A customer enters a Home Depot store on August 16, 2022 in San Rafael, California.
Justin Sullivan | Getty Images
Home Depot on Tuesday said it will spend an additional $1 billion to give its hourly employees a raise, as retailers and restaurants compete for workers.
The home improvement retailer announced the wage investment as it reported fourth-quarter earnings. It did not disclose the new average wage for employees, but said every market’s starting wage is at least $15 an hour.
Hourly workers will see the increase, which went into effect on Feb. 6, this month in their paychecks. The increase will boost pay for all hourly workers in the U.S. and Canada.
With the move, Home Depot becomes the latest major retailer to signal that the labor market is still tight — especially when it comes to lower-wage hourly workers. Across the jobs market, the data is still strong: The unemployment rate fell to 3.5% in and nonfarm payroll growth was better than expected in December, the most recently available data from the U.S. Bureau of Labor Statistics.
Several big-name tech companies and banks, including Google, Amazon and Goldman Sachs, have laid off thousands of employees. So far, however, retailers, restaurants and the hospitality industry has largely bucked the trend — and even announced plans to hire or boost pay.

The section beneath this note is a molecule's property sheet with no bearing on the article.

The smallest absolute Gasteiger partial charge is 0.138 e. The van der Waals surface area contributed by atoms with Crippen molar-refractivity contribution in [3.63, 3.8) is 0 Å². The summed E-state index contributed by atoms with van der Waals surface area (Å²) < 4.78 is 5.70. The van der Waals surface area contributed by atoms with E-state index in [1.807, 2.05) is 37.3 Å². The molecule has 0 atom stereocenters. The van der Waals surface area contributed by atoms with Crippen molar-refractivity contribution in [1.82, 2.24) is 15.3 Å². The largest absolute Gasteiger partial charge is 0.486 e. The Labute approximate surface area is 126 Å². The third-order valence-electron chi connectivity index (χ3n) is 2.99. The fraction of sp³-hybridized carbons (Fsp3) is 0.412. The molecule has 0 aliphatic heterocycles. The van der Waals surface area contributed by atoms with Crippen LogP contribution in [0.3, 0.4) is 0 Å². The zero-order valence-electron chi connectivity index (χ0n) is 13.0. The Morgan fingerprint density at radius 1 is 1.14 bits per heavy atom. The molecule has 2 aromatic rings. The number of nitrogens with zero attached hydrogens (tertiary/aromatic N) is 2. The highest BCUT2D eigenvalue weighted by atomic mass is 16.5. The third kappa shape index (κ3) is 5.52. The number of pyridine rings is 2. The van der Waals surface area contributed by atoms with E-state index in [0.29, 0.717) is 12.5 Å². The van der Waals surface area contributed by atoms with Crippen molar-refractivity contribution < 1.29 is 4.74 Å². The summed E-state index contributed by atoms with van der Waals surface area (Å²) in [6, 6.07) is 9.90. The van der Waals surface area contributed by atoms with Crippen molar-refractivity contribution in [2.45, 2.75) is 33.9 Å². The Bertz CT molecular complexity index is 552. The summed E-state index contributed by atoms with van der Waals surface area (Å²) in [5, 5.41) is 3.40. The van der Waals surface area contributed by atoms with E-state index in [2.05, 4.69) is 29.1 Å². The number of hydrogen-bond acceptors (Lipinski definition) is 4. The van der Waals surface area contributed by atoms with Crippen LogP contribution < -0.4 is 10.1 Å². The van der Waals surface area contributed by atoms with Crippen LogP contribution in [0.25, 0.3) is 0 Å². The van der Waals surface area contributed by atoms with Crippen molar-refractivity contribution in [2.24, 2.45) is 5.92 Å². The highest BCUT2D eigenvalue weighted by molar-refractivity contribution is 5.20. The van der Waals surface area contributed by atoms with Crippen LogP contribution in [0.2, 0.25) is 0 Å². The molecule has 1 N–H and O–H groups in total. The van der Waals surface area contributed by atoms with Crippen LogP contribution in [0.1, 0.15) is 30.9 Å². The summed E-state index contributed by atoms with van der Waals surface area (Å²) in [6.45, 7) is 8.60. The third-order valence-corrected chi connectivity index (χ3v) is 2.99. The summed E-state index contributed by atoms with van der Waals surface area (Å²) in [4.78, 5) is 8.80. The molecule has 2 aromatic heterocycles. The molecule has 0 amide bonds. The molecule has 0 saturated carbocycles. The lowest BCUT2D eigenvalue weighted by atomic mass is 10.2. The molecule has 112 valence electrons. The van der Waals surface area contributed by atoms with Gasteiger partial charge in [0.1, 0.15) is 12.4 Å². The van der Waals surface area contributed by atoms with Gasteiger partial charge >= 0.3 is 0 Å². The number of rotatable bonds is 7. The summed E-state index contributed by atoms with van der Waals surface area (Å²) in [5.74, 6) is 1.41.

Walmart, the nation’s largest private employer, recently announced it would raise its minimum wage to $14 an hour for store employees and have an an average U.S. hourly wage of more than $17.50, as of early March. Chipotle Mexican Grill said it wants to hire 15,000 restaurant workers ahead of its busy spring season.
The companies have made those plans, despite industry-watchers’ expectations for slower sales growth in the year ahead. Companies have cited labor costs among the things driving up their budgets. But they also feel pressure to increase pay as prices rise for groceries, rent and other essentials.
Home Depot is one of the country’s largest private employers with about 475,000 workers. The vast majority of its employees are hourly workers at its approximately 2,300 stores in the U.S., Canada and Mexico. Its frontline employees, who will receive the wage increases, also work in supply chain, customer care and merchandising roles.
In an email to employees that was shared with CNBC, Home Depot CEO Ted Decker said the investment “positions us more favorably in every market where we operate.” He said higher wages will improve the customer experience as the company attracts more high-quality workers and keep experienced staff.
“This investment will help us attract and retain the best talent into our pipeline,” he said.
Home Depot has added more training opportunities, too, he said, including the promotion of more than 65,000 employees in 2022 alone.